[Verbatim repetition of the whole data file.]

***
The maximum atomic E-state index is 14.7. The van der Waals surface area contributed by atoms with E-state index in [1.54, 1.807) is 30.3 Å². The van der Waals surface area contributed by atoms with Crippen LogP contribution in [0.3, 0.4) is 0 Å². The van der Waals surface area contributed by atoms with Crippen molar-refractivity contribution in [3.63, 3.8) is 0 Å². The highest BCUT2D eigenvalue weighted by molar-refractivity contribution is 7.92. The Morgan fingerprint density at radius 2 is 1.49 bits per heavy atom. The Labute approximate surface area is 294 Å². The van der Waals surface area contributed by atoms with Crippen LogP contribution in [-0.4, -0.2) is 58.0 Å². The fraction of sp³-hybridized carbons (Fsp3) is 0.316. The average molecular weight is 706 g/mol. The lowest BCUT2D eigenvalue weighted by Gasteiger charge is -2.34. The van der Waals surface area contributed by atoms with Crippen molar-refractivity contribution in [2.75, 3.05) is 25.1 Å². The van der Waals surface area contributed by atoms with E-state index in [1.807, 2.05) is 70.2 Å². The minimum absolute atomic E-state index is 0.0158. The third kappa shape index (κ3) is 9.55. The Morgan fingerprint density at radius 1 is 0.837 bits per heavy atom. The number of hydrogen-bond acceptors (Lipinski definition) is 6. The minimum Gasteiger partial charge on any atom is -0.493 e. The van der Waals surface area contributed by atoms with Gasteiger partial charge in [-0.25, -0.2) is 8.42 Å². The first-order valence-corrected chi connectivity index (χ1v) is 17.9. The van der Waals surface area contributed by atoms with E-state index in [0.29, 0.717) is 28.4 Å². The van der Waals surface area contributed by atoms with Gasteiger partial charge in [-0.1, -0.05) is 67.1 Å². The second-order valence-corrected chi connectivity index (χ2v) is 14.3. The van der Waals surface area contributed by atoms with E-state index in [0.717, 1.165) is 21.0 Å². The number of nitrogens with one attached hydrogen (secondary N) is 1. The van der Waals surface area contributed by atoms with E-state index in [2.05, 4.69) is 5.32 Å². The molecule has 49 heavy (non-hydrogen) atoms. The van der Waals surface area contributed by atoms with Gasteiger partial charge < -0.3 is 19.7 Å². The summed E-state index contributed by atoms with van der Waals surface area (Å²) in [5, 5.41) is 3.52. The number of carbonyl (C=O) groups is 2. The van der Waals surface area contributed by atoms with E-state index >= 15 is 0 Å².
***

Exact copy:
The maximum atomic E-state index is 14.7. The van der Waals surface area contributed by atoms with E-state index in [1.54, 1.807) is 30.3 Å². The van der Waals surface area contributed by atoms with Crippen LogP contribution in [0.3, 0.4) is 0 Å². The van der Waals surface area contributed by atoms with Crippen molar-refractivity contribution in [3.63, 3.8) is 0 Å². The highest BCUT2D eigenvalue weighted by molar-refractivity contribution is 7.92. The Morgan fingerprint density at radius 2 is 1.49 bits per heavy atom. The Labute approximate surface area is 294 Å². The van der Waals surface area contributed by atoms with Crippen LogP contribution in [-0.4, -0.2) is 58.0 Å². The fraction of sp³-hybridized carbons (Fsp3) is 0.316. The average molecular weight is 706 g/mol. The lowest BCUT2D eigenvalue weighted by Gasteiger charge is -2.34. The van der Waals surface area contributed by atoms with Crippen molar-refractivity contribution in [2.75, 3.05) is 25.1 Å². The van der Waals surface area contributed by atoms with E-state index in [1.807, 2.05) is 70.2 Å². The minimum absolute atomic E-state index is 0.0158. The third kappa shape index (κ3) is 9.55. The Morgan fingerprint density at radius 1 is 0.837 bits per heavy atom. The number of hydrogen-bond acceptors (Lipinski definition) is 6. The minimum Gasteiger partial charge on any atom is -0.493 e. The van der Waals surface area contributed by atoms with Gasteiger partial charge in [-0.25, -0.2) is 8.42 Å². The first-order valence-corrected chi connectivity index (χ1v) is 17.9. The van der Waals surface area contributed by atoms with E-state index in [0.29, 0.717) is 28.4 Å². The van der Waals surface area contributed by atoms with Gasteiger partial charge in [-0.1, -0.05) is 67.1 Å². The second-order valence-corrected chi connectivity index (χ2v) is 14.3. The van der Waals surface area contributed by atoms with E-state index in [0.717, 1.165) is 21.0 Å². The number of nitrogens with one attached hydrogen (secondary N) is 1. The van der Waals surface area contributed by atoms with E-state index in [2.05, 4.69) is 5.32 Å². The molecule has 49 heavy (non-hydrogen) atoms. The van der Waals surface area contributed by atoms with Gasteiger partial charge < -0.3 is 19.7 Å². The summed E-state index contributed by atoms with van der Waals surface area (Å²) in [5, 5.41) is 3.52. The number of carbonyl (C=O) groups is 2. The van der Waals surface area contributed by atoms with E-state index >= 15 is 0 Å².